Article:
(Reviewed by Poornima Apte FEB 3, 2009)
Edward Inman, the protagonist of Stephen Amidon's riveting new novel, Security, makes a career out of keeping people secure—he installs and maintains security systems in Stoneleigh, a small college town in western Massachusetts. An insomniac, Ed is married to Meg, a go-getter, who is running for mayor of the town. As portrayed in the book, she seems to suffer Ed for the sake of their two young girls.
Also in the town lives Kathryn, Ed's ex-girlfriend and middle school teacher. She tries to make a home for her teen sons—Conor who is old enough to move out but won't because he can't get his act together, and Andrew, a needy, clingy early teen. Then there's Walt Steckl, an unemployed electrician and recovering alcoholic who has had a couple of run-ins with the law. Walt's daughter, Mary, is a student at Stoneleigh College taking a writing course conducted by a sexy, nontenured professor, Stuart.
Across town, in the very posh areas near the college, live Doyle Cutler and his mousy wife and a few other rich folk for whom luxurious estates in Stoneleigh are just their third, fourth or even fifth homes. Because of his deep pockets, Doyle can exert influence over many people's lives in town—and soon, he does.
One evening, Ed records a mysterious security breach at the Cutler residence but Doyle dismisses it summarily. Ed thinks nothing much of the event until many of the town's residents are sucked into the story that rapidly follows: Mary Steckl accuses Doyle of assault at his residence, Stuart and Conor are also labeled as witnesses to the event. With all the power that money can buy, Doyle has the police suspecting Walt Steckl instead, as the perpetrator of the assault on his own daughter. Security centers on the series of events that unfolds, testing already fragile relationships to the breaking point.
Stephen Amidon has a perfect ear for dialog and the pacing in Security is extremely taut right until the (slightly theatrical) end. Amidon excels at creating characters readers can empathize with. He paints his characters with real strengths and vulnerabilities and the daily challenges that each character must face are ones that most readers can identify with. That having been said, the portraits he paints of the rich folk sometimes seem like caricatures—they lack the nuance the rest have. “He seemed to be the sort of person who was incapable of occupying the moment, always waiting for the next fortunate thing to happen to him,” Amidon writes of Doyle Cutler, “He'd made his money in a steamy, long-fanged sector of the capitalist jungle before taking retirement. Debt consolidation, it was called, at least while there were witnesses around.”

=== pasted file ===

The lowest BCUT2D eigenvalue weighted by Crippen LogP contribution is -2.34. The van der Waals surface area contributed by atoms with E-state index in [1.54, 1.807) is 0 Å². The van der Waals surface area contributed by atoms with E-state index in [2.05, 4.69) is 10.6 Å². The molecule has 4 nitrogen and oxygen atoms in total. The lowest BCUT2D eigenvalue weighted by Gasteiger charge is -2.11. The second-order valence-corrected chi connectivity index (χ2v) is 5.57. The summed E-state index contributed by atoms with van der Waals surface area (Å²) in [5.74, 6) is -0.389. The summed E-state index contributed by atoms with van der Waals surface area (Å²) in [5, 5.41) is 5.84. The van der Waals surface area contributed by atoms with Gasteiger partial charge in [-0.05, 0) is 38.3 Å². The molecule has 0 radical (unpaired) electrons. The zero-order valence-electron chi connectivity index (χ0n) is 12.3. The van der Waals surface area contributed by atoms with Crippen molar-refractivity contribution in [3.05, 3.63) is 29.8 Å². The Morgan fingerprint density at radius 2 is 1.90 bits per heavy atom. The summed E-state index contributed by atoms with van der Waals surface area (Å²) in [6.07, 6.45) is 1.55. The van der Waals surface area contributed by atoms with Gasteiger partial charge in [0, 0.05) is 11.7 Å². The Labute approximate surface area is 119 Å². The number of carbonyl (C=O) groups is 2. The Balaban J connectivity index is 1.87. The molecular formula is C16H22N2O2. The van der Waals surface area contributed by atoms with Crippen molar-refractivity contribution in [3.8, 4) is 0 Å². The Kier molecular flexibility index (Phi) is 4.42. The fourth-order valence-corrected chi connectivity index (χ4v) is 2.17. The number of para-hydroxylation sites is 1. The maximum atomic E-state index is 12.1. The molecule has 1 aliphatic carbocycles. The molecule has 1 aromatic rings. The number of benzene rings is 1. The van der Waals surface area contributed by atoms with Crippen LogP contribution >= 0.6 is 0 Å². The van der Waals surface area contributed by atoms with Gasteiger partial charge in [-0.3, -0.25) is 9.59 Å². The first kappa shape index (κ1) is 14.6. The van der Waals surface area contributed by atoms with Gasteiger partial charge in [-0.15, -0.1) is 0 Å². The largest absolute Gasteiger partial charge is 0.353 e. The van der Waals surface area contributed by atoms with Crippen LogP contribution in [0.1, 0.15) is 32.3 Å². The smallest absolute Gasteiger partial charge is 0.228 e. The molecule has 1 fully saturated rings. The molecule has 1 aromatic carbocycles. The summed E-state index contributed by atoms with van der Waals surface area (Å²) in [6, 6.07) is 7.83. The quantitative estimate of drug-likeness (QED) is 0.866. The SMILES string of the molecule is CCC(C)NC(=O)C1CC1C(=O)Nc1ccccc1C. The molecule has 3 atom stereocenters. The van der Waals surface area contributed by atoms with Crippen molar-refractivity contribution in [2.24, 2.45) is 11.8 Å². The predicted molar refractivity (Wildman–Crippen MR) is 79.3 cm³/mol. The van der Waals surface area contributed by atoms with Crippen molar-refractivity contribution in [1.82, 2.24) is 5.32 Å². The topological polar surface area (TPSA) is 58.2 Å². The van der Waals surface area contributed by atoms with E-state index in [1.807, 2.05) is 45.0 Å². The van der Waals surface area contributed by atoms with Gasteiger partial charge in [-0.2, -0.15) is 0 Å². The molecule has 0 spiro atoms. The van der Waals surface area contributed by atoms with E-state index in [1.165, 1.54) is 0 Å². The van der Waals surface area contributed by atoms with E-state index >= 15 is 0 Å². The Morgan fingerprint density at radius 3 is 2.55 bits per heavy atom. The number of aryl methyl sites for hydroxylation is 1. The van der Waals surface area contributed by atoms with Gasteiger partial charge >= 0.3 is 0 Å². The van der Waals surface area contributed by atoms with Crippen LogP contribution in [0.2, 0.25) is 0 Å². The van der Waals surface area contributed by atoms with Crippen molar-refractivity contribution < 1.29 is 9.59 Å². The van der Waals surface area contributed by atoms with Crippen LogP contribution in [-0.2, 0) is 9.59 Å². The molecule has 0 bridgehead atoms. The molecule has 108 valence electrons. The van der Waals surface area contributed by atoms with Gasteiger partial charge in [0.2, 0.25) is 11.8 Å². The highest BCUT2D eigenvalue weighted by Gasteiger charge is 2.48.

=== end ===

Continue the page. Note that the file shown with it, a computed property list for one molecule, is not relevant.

There are also wonderful touches of irony in the book as in the little para that details the murky dramas that unfold in television land, “He took control of the remote and navigated them toward the fact-based sector of the cable galaxy, where robot cars battled to the robot death and the mysteries of the murkiest ocean trenches were revealed; where animals were saved by vets who looked like soap opera stars and dank old houses were made over for astonished and grateful owners.” Interestingly enough, these television adventures pale in comparison to the more gripping reality unfolding in town.